I tried, I really did, to write about something other than Hurricane Sandy, the Frankenstorm, the Storm of the Century, that was to drive us to our knees. But after this near miss with yet another apocalypse, I could think of little else. The end was nigh, and we’re still here. Isn’t that worth a giggle or two?

Generally, I avoid media reports about storms. The breathless yammering about all that could go wrong is wearying. Whatever good such crisis-mongering may do for television ratings, it does nothing but distract: try running a law office when your employees are worried about which militia to join when civilization crumbles.

So when I heard Sandy was coming, I sighed. “Here we go again,” I thought.

Then I let my guard down. My wife turned on the television as I rode an exercise bike. There it was. Colorful graphics. Breathless descriptions. Preparedness alerts. Advice on what to do, what to expect, and how to survive this, the mother of all storms.

Within an hour, I had bought into the drama of the big event: the television coverage was like watching a movie trailer for a melodrama in which I was to play the starring role. Bring on the apocalypse! Like Robinson Crusoe, I was ready to stand alone to face the elements.

We stockpiled enough food and water to usher in a new medieval darkness. I wondered whether it was time to dust off an old Latin text, to prepare a new monastery to preserve learning amid the centuries of darkness to come.

Then the winds came. They howled. They bent the trees in the fields surrounding our home. We heard big things go clunk against the roof. A wall of sliding glass doors on a porch was blown in, the windows shattering. We lost power for several hours, and then sat as the lights flickered all evening. As a precaution, we moved a mattress into the kitchen, and slept in a spot we figured would be well away from any other windows likely to be blown in. Hour by hour we were surviving. It felt good.

All was calm the next morning.??We walked down to the road expecting to see downed trees — just a few branches. We expected to see flooding — just a few puddles. The radio reported that a road or two near my office was closed due to downed trees, but I made it into the office just fine. We had power at home, in the office, and I was online and connected to the larger world.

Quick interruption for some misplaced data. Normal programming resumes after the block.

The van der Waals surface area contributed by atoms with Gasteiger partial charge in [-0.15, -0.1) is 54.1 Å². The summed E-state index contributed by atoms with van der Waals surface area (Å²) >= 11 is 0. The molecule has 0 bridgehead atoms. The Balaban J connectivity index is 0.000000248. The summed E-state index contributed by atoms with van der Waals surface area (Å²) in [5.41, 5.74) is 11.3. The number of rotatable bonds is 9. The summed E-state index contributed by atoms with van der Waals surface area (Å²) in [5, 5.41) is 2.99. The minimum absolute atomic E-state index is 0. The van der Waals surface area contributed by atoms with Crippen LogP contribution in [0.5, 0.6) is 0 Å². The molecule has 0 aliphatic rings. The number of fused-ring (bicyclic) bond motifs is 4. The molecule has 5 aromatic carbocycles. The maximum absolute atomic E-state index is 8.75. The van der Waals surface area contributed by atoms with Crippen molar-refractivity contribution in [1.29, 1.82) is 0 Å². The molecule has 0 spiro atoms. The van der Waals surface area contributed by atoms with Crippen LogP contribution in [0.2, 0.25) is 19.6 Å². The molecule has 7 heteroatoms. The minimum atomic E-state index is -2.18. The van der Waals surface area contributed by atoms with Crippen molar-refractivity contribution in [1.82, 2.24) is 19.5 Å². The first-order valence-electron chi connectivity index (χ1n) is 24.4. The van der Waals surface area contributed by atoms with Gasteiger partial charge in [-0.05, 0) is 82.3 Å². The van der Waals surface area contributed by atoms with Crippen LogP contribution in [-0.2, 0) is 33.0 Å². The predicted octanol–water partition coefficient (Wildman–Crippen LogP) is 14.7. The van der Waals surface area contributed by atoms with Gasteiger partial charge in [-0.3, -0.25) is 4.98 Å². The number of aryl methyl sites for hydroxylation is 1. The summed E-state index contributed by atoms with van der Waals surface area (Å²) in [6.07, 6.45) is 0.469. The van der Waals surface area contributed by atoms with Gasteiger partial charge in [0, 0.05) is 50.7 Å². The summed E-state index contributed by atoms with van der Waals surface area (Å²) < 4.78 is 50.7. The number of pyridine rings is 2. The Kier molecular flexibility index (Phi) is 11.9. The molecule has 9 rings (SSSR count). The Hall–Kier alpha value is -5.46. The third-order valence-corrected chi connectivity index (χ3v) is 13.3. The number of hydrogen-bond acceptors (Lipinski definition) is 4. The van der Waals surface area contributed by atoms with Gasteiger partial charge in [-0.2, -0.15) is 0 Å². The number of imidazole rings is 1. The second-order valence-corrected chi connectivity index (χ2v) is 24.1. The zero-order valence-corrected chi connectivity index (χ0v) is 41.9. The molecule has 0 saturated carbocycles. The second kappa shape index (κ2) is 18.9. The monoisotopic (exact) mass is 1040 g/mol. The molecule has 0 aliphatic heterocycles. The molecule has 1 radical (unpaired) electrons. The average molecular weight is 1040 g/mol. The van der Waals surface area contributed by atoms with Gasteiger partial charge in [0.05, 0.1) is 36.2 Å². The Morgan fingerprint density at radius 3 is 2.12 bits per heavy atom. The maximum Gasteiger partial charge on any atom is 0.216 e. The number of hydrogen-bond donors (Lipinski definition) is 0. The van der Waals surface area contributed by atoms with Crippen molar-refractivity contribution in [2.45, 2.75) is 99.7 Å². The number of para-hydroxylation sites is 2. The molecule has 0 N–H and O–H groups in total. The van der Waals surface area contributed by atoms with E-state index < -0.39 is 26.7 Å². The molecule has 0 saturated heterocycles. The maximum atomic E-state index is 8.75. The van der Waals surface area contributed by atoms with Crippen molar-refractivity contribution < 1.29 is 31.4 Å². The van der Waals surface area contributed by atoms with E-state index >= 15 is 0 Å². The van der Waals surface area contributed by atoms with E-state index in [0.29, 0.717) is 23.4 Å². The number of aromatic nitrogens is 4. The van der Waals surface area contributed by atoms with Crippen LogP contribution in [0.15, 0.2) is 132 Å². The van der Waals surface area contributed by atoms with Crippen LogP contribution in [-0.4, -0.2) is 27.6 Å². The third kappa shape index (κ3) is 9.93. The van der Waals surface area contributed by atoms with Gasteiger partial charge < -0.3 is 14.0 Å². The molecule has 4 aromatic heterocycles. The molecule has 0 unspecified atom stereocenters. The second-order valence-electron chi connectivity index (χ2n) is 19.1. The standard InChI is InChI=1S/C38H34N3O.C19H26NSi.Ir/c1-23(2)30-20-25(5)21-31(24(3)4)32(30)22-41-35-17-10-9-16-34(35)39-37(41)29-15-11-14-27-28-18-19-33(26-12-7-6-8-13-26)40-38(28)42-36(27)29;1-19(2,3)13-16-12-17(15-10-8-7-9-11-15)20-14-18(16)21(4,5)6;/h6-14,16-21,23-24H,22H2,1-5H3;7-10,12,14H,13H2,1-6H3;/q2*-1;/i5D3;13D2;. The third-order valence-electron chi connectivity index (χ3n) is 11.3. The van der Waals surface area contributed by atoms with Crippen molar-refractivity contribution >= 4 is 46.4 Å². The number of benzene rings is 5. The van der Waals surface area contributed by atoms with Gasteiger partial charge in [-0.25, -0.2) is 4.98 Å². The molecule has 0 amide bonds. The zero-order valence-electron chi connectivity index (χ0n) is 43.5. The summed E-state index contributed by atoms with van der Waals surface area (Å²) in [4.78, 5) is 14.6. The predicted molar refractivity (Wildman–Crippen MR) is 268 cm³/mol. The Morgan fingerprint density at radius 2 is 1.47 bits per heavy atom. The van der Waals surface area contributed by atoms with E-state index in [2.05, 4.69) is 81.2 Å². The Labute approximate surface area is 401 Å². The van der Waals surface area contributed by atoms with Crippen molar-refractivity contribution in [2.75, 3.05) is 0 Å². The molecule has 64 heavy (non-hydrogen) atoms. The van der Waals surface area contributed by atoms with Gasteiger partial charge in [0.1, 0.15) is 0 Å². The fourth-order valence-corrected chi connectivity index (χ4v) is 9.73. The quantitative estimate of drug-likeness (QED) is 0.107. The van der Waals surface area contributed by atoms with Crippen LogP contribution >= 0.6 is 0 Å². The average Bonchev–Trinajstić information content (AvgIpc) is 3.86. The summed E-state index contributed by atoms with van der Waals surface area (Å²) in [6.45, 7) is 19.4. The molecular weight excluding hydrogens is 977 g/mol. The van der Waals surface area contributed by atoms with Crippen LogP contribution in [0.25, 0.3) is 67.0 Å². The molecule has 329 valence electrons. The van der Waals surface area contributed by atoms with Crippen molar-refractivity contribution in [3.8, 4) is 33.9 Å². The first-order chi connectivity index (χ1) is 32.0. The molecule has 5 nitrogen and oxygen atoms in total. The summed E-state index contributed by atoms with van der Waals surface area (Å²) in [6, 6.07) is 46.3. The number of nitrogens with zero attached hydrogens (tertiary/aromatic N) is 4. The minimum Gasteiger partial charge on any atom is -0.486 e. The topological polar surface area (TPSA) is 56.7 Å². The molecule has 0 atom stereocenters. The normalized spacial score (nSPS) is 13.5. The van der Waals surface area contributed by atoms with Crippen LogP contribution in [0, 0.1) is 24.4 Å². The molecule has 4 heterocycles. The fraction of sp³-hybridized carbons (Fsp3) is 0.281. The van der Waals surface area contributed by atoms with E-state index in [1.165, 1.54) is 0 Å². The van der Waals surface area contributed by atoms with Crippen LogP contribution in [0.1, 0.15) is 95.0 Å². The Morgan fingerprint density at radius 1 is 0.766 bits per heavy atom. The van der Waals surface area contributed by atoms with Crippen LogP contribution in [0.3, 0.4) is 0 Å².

We got lucky out my way. I know the luck was not shared by others. I heard about friends’ homes ruined by flooding, and power outages were everywhere. We live out of the way on a hill. We lose power on sunny days. Why were we so lucky this time? Our good fortune in Sandy had me prepared to vote for CL&P for president. Always a contrarian, I survived the Frankenstorm with hardly a scratch.

The best thing about Sandy is that it shut down political campaigns. For a day or two we were spared the chatter of the politicos crooning for our vote. All those brave individualists on the right carping about how big government kills the American spirit were cowering under their beds, hoping the first responders would arrive in time to supply some fresh diapers. And if that didn’t happen? Why, blame Obama! Leadership is what we need!

I watched the gathering storm on television harboring something like hope for a fresh beginning. Isn’t that what all of our fantasies about the apocalypse come to – sort of like a cultural declaration of bankruptcy, and then, salvaging what’s best, a new start? Blow, winds, howl; wipe clean the slate; drive both parties, and their noisy rhetoric, off the continent. The storm was an occupying force.

All the political noise was drowned out for a couple of blessed days. Thank you, Sandy. And thanks, too, for sparing my family the pain you inflicted on so many others.•